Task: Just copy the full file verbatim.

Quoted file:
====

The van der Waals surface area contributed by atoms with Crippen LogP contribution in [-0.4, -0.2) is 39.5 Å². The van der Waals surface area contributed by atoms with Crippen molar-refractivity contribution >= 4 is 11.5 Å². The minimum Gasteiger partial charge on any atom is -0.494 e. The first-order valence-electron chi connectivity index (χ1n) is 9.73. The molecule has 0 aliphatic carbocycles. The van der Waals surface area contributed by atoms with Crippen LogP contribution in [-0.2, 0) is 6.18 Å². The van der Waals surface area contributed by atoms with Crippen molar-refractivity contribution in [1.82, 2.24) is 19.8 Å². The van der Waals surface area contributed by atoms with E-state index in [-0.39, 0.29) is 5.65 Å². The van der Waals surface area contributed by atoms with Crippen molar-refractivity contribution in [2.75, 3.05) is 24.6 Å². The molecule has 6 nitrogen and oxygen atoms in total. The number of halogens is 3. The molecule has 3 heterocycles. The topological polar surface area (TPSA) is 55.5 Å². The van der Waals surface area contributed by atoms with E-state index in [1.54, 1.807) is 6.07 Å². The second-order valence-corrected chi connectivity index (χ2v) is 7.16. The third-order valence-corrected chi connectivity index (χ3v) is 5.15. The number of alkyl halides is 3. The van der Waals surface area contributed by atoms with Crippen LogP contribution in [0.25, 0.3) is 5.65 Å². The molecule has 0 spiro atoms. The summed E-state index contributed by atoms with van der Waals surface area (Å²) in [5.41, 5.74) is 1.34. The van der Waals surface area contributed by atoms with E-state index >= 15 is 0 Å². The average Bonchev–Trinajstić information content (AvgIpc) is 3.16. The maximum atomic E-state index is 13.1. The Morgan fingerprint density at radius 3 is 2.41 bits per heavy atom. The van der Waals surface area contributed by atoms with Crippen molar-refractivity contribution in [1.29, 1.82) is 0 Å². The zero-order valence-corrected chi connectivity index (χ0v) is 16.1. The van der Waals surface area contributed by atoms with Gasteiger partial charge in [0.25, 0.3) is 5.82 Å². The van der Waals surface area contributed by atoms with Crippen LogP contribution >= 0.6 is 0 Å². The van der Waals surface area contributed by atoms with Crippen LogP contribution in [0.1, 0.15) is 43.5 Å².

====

The van der Waals surface area contributed by atoms with Crippen LogP contribution in [-0.4, -0.2) is 39.5 Å². The van der Waals surface area contributed by atoms with Crippen molar-refractivity contribution >= 4 is 11.5 Å². The minimum Gasteiger partial charge on any atom is -0.494 e. The first-order valence-electron chi connectivity index (χ1n) is 9.73. The molecule has 0 aliphatic carbocycles. The van der Waals surface area contributed by atoms with Crippen LogP contribution in [-0.2, 0) is 6.18 Å². The van der Waals surface area contributed by atoms with Crippen molar-refractivity contribution in [1.82, 2.24) is 19.8 Å². The van der Waals surface area contributed by atoms with E-state index in [-0.39, 0.29) is 5.65 Å². The van der Waals surface area contributed by atoms with Crippen molar-refractivity contribution in [2.75, 3.05) is 24.6 Å². The molecule has 6 nitrogen and oxygen atoms in total. The number of halogens is 3. The molecule has 3 heterocycles. The topological polar surface area (TPSA) is 55.5 Å². The van der Waals surface area contributed by atoms with E-state index in [1.54, 1.807) is 6.07 Å². The second-order valence-corrected chi connectivity index (χ2v) is 7.16. The third-order valence-corrected chi connectivity index (χ3v) is 5.15. The number of alkyl halides is 3. The van der Waals surface area contributed by atoms with Crippen LogP contribution in [0.25, 0.3) is 5.65 Å². The molecule has 0 spiro atoms. The summed E-state index contributed by atoms with van der Waals surface area (Å²) in [5.41, 5.74) is 1.34. The van der Waals surface area contributed by atoms with E-state index >= 15 is 0 Å². The average Bonchev–Trinajstić information content (AvgIpc) is 3.16. The maximum atomic E-state index is 13.1. The Morgan fingerprint density at radius 3 is 2.41 bits per heavy atom. The van der Waals surface area contributed by atoms with Crippen molar-refractivity contribution in [1.29, 1.82) is 0 Å². The zero-order valence-corrected chi connectivity index (χ0v) is 16.1. The van der Waals surface area contributed by atoms with Gasteiger partial charge in [0.25, 0.3) is 5.82 Å². The van der Waals surface area contributed by atoms with Crippen LogP contribution >= 0.6 is 0 Å². The van der Waals surface area contributed by atoms with Crippen LogP contribution in [0.1, 0.15) is 43.5 Å².